Definition: Teleolos (from the Greek, purpose) and ology (the study of): the study of purpose, argument from design.
Anthropic principle, in cosmology, any consideration of the structure of the universe, the values of the constants of nature, or the laws of nature that has a bearing upon the existence of life. – Enclopedia Britannacia
Basically, the idea that there are a group of properties in the universe that are necessary to substain life and always exist and operate around us. Here are the five we talked about in class, but remember there are over 100! (Sources from Not enough faith to be an atheist by Frank Turek and On Guard by William Lane Craig).
Anthropic Constant Principle 1
Oxygen. Earth’s atmosphere is 21% oxygen, if it was 25% oxygen we would have fires spontaneously erupting (how fun!) and if were 15% oxygen we would suffocate.
Anthropic Constant Principle 2
Atmospheric Transparency. “The Sun is the primary source of electromagnetic radiation on Earth. The Earth is constantly bombarded with electromagnetic radiation (EMR), but before the electromagnetic energy from the Sun reaches the Earth’s surface, it must pass through the atmosphere. The atmosphere protects us from exposure to higher energy radiation that can be harmful to life – i.e. X-Ray and Gamma Rays. As the energy passes through the atmosphere, it interacts with the molecules and particles present in the atmosphere. In the atmosphere, EMR is scattered or reflected, absorbed and a portion of the energy passes through the atmosphere to reach the Earth’s surface. “ Source
Anthropic Constant Principle 3
Moon-earth gravitational interaction. If this interaction were greater than what is is tidal effects would be too severe, if it were less we would have climatic instabilities. Talk about fine tuning!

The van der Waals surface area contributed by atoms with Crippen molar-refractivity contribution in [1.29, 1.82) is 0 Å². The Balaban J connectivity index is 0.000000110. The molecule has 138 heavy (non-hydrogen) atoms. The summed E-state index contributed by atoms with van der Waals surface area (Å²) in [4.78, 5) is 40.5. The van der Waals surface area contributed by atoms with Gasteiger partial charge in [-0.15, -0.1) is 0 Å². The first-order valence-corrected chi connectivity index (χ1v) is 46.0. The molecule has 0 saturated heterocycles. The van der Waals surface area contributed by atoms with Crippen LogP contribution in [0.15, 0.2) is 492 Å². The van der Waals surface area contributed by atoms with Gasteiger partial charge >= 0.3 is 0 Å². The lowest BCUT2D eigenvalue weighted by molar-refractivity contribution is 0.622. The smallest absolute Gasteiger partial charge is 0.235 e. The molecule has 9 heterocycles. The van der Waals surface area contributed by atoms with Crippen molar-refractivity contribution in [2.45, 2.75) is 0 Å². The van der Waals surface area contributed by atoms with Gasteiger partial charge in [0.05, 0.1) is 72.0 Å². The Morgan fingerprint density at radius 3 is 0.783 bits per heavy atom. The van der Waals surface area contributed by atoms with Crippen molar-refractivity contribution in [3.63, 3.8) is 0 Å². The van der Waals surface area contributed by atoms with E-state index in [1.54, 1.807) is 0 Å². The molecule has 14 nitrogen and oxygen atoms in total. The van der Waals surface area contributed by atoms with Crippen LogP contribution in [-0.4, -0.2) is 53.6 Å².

Anthropic Constant Principle 4
Carbon Dioxide Level. C02 levels higher we would all burn up. If lower no photosynthesis.
Anthropic Constant Principle 5
Gravity. If gravitational force were changed by 0.00000000000000000000000000000000000001 percent the sun would not exist! Two analogies for your reading pleasure. Both from same source/quoted and linked.
“If the gravitational force in the universe was altered by 1 part in 1040, the sun would not exist and the moon would crash into earth or sheer off into space. That is extreme precision. However, 1 part in 1040 can be hard to imagine. I don’t have room to write it here, but 1040 is a one followed by forty zeros.
To give you an idea of the magnitude of 1040, the total land area of the Midwest totals 821,732mi2. If you were to take dimes and stack them all across the Midwest up to the height of the moon, you would need 1.8 * 1026 dimes. That’s quite a ways from 1040. If you were to keep adding dimes until each pile across the entire area of the Midwest reached the sun, you’d still only have 7.06 * 1028. Maybe we’re going too small here. If we stacked dimes across the entire area of the United States (3.797 million mi2) up to the height of the nearest star (Alpha Centauri) approximately 4.37 light years away, we would still only have 2.48 * 1034 dimes.” Does God Exist Part 2? Derek Sindt source
Tape Measure Analogy
“Imagine, if you will, that we stretched a tape measurer across the entire known universe, past all the stars and past all the galaxies (by the way, that’s a long way). Now, imagine that the force of gravity is set at a particular inch mark on that tape measurer (Yes, I know that gravity isn’t measured in inches. This is just to give you an idea of scale.). If you were to move that mark one inch in either direction, we wouldn’t be here today.” – Does God Exist Part 2? Derek Sindt source
Irreducible Complexity – Right place, right time, same time
Our bodies are run by moleculer machines (cells to put it simply ) and “These molecular machines are irreducibility complex, meaning that all the parts of the machine must be completely formed, in the right places, in the right sizes, in operating order, at the SAME TIME, for the machine to function.” (Source: I don’t have enough faith to be an atheist, Frank Turek, page 145)